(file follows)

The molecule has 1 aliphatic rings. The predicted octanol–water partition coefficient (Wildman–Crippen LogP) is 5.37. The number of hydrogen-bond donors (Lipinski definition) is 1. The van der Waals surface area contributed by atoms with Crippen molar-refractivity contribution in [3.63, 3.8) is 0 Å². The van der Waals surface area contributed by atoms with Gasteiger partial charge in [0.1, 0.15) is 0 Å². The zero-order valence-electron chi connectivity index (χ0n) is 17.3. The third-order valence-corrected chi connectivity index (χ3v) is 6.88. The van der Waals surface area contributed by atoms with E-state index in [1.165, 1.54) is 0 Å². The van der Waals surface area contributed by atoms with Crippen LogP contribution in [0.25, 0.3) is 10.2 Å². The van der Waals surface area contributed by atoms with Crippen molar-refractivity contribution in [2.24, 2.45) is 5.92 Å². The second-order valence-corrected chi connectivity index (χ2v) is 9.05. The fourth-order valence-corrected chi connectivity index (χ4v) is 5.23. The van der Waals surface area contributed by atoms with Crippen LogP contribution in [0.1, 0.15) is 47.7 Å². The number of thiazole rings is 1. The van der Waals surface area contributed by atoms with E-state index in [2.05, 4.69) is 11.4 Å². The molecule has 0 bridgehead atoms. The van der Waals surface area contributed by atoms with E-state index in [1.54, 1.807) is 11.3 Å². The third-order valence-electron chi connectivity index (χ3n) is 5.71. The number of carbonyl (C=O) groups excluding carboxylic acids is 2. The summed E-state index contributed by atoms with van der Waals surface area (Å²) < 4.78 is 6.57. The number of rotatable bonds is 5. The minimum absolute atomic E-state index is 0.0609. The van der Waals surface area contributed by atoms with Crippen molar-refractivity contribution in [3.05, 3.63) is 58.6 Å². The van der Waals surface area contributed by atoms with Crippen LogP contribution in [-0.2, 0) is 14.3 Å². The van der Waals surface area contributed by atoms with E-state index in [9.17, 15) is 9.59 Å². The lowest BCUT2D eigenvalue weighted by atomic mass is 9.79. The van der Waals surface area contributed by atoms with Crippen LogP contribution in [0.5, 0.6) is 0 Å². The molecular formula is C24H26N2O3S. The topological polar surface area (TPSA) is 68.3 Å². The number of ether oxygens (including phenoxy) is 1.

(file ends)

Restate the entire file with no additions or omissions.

The molecule has 1 aliphatic rings. The predicted octanol–water partition coefficient (Wildman–Crippen LogP) is 5.37. The number of hydrogen-bond donors (Lipinski definition) is 1. The van der Waals surface area contributed by atoms with Crippen molar-refractivity contribution in [3.63, 3.8) is 0 Å². The van der Waals surface area contributed by atoms with Gasteiger partial charge in [0.1, 0.15) is 0 Å². The zero-order valence-electron chi connectivity index (χ0n) is 17.3. The third-order valence-corrected chi connectivity index (χ3v) is 6.88. The van der Waals surface area contributed by atoms with E-state index in [1.165, 1.54) is 0 Å². The van der Waals surface area contributed by atoms with Crippen LogP contribution in [0.25, 0.3) is 10.2 Å². The van der Waals surface area contributed by atoms with Crippen molar-refractivity contribution in [2.24, 2.45) is 5.92 Å². The second-order valence-corrected chi connectivity index (χ2v) is 9.05. The fourth-order valence-corrected chi connectivity index (χ4v) is 5.23. The van der Waals surface area contributed by atoms with Crippen LogP contribution in [0.1, 0.15) is 47.7 Å². The number of thiazole rings is 1. The van der Waals surface area contributed by atoms with E-state index in [2.05, 4.69) is 11.4 Å². The molecule has 0 bridgehead atoms. The van der Waals surface area contributed by atoms with E-state index in [1.54, 1.807) is 11.3 Å². The third-order valence-electron chi connectivity index (χ3n) is 5.71. The number of carbonyl (C=O) groups excluding carboxylic acids is 2. The summed E-state index contributed by atoms with van der Waals surface area (Å²) < 4.78 is 6.57. The number of rotatable bonds is 5. The minimum absolute atomic E-state index is 0.0609. The van der Waals surface area contributed by atoms with Crippen molar-refractivity contribution in [3.05, 3.63) is 58.6 Å². The van der Waals surface area contributed by atoms with Crippen LogP contribution in [-0.2, 0) is 14.3 Å². The van der Waals surface area contributed by atoms with E-state index in [9.17, 15) is 9.59 Å². The lowest BCUT2D eigenvalue weighted by atomic mass is 9.79. The van der Waals surface area contributed by atoms with Crippen LogP contribution in [0.5, 0.6) is 0 Å². The molecular formula is C24H26N2O3S. The topological polar surface area (TPSA) is 68.3 Å². The number of ether oxygens (including phenoxy) is 1.